Brexit represents a problem for the EU as much as for the UK, even though the EU may experience a lesser shock given its greater size. Bear in mind a few statistics. The UK is the second largest net contributor to the EU budget (16%) after Germany. It receives about 13% of Eurozone exports (about 3% of EU GDP). The largest exporters to the UK include Belgium (8%), the Netherlands (7%), Ireland (7%), and Germany (3%), which, if adversely affected, would have lower capacity to import from their other neighboring trade partners. Eastern European countries that supply labor to the UK will likely have higher unemployment and lower remittances. The multi-decade process of globalization has introduced myriad feedback loops such that the UK is not alone. Even China has to worry about its 16% exposure in exports to the EU.
Potential for Political Contagion
The possibility of political contagion is real, and could involve national independence movements such as those simmering in Scotland and Catalonia. Other EU countries have burgeoning anti-trade, anti-immigration political parties whose standing may improve after the UK vote. There is a national election in Spain this Sunday (after an inconclusive vote in December). Italy will vote on constitutional reform in October. The Netherlands will conduct a general election in early 2017, France in the second quarter, and Germany later in the year. Meanwhile, the European refugee crisis continues, which stokes the fires of anti-immigrant movements. The outcomes of these upcoming votes could develop momentum toward an eventual disintegration of the EU, or at least a kind of rollback in globalization.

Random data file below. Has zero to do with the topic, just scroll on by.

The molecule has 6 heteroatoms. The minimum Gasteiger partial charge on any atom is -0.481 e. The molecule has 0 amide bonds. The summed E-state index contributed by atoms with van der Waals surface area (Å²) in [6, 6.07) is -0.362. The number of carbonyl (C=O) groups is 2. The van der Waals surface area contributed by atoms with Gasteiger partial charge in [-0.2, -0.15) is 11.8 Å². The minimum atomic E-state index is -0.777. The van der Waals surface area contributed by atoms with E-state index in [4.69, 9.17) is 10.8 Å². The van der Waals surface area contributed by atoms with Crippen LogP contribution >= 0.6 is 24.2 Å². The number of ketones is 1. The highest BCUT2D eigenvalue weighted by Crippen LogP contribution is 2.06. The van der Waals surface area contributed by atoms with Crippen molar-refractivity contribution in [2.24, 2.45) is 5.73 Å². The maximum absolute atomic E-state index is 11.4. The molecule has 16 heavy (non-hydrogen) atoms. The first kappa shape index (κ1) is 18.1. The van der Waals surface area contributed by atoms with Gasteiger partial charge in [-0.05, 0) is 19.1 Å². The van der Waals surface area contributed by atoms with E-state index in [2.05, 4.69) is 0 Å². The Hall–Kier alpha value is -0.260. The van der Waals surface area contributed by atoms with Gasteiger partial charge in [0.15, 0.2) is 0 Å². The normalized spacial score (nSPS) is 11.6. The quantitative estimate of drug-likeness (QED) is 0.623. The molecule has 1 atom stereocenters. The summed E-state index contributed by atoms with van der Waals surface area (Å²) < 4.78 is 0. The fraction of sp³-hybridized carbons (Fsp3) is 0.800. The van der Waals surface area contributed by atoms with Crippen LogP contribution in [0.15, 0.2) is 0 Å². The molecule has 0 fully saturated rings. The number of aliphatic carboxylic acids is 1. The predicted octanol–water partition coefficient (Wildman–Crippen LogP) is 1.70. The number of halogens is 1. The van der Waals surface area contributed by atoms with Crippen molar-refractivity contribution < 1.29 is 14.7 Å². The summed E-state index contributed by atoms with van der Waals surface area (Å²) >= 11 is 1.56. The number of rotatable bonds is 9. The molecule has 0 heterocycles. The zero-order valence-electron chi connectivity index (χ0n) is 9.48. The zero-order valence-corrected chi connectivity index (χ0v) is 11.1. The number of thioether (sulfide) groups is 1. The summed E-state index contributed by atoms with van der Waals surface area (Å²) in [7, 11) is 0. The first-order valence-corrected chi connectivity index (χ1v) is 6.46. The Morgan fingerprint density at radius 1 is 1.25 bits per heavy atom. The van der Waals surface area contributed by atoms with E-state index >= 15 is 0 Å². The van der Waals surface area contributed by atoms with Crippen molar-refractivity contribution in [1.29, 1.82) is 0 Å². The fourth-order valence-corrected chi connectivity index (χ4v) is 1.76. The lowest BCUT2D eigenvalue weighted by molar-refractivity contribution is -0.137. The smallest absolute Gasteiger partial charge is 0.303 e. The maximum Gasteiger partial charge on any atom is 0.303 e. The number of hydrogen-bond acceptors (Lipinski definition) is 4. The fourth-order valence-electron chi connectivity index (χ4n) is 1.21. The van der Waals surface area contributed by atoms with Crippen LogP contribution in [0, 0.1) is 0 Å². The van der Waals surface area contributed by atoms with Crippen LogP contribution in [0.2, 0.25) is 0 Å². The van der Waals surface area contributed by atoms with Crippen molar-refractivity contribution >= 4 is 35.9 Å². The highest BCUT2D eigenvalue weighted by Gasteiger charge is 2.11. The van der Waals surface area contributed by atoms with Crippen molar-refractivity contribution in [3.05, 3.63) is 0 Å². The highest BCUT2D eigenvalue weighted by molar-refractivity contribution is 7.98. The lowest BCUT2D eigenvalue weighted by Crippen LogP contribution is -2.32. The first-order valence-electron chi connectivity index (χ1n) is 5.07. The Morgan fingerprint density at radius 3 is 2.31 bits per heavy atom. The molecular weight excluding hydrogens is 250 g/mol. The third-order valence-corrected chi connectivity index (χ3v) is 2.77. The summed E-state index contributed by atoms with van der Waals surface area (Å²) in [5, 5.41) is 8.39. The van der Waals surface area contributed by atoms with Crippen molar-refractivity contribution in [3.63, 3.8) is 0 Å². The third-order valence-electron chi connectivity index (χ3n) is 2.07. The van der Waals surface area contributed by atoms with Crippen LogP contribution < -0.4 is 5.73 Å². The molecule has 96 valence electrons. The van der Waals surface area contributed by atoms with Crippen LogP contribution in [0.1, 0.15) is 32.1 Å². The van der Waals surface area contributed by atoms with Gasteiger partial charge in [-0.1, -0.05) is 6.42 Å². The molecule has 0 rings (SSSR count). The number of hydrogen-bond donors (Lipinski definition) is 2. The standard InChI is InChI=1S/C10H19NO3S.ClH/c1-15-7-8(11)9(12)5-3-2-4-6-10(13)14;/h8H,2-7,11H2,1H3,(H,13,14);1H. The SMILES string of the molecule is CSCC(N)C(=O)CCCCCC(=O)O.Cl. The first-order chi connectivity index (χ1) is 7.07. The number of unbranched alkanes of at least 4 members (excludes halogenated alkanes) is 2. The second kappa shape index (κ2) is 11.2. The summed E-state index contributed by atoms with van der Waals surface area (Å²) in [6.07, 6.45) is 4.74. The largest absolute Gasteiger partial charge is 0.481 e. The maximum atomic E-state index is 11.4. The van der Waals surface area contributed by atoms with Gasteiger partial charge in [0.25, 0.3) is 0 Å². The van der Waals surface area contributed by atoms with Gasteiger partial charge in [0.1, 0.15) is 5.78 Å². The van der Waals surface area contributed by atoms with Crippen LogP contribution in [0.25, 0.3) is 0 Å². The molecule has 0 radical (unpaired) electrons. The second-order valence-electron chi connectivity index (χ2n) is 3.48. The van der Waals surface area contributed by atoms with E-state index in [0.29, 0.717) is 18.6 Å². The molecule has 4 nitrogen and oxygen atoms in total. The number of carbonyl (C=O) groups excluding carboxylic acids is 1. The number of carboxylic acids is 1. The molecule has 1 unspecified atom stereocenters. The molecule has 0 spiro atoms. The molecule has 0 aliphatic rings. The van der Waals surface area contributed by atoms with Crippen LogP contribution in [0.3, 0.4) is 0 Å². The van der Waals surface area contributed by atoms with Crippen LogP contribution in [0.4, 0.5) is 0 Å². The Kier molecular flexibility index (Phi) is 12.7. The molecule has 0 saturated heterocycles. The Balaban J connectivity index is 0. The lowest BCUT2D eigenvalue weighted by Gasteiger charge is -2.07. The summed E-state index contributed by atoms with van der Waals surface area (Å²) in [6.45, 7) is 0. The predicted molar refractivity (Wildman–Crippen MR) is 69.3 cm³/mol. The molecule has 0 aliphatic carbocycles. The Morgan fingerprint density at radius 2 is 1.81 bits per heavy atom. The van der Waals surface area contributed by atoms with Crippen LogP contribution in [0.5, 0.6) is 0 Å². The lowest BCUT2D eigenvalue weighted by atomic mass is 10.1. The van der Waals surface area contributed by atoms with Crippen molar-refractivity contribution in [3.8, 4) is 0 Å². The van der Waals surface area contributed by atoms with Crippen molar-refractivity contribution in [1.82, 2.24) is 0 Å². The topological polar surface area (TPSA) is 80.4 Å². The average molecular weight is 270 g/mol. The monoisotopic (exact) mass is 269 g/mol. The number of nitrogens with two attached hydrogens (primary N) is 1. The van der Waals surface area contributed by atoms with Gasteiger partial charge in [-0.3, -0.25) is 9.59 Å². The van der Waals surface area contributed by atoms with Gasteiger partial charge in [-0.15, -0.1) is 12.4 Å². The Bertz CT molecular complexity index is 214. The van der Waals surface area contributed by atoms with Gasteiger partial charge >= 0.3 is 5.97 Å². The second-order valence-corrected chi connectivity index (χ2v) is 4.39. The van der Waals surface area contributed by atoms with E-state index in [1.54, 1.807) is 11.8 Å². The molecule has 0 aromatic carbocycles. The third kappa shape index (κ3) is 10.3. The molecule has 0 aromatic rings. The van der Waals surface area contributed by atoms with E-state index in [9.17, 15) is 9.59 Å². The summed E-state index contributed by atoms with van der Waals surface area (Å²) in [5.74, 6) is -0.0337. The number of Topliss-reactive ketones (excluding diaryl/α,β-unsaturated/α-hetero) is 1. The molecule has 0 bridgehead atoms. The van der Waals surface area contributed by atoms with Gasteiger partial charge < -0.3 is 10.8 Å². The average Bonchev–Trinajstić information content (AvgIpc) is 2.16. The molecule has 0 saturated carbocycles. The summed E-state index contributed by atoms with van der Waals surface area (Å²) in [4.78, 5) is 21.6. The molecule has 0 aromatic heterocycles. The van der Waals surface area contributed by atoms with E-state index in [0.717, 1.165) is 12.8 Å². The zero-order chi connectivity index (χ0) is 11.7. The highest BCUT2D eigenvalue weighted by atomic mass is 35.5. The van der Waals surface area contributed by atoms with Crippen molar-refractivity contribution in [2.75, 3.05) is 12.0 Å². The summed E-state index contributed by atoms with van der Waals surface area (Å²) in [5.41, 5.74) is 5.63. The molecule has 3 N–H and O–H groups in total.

Market Effects and Portfolio Strategy
The immediate market response today has been flight to safety. Any Fed rate hike in 2016 has become more unlikely after this event, meaning that rates are likely to stay near historic lows. Seesawing US economic data on employment and inflation are likely to become moot as the Fed continues to fret over how to introduce higher rates before some exogenous shock ends the US economic expansion, now over seven years old.
The LISI Investment Committee met yesterday to discuss markets under Brexit/no-Brexit scenarios and concluded that, in either case, the biggest risk now faced by US-focused portfolios (and by extension, those with indirect exposure to US GDP growth) is the end of that long, if shallow, US economic expansion. Broadly, the Committee’s view points toward staying invested in equities with a preference for large caps that may be more resilient in a downturn, and asserting a defensive strategy in fixed income favoring improved credit quality over duration. We also favor keeping allocations to alternative assets; in times like these the attractiveness of non-correlated asset classes like alternatives becomes apparent.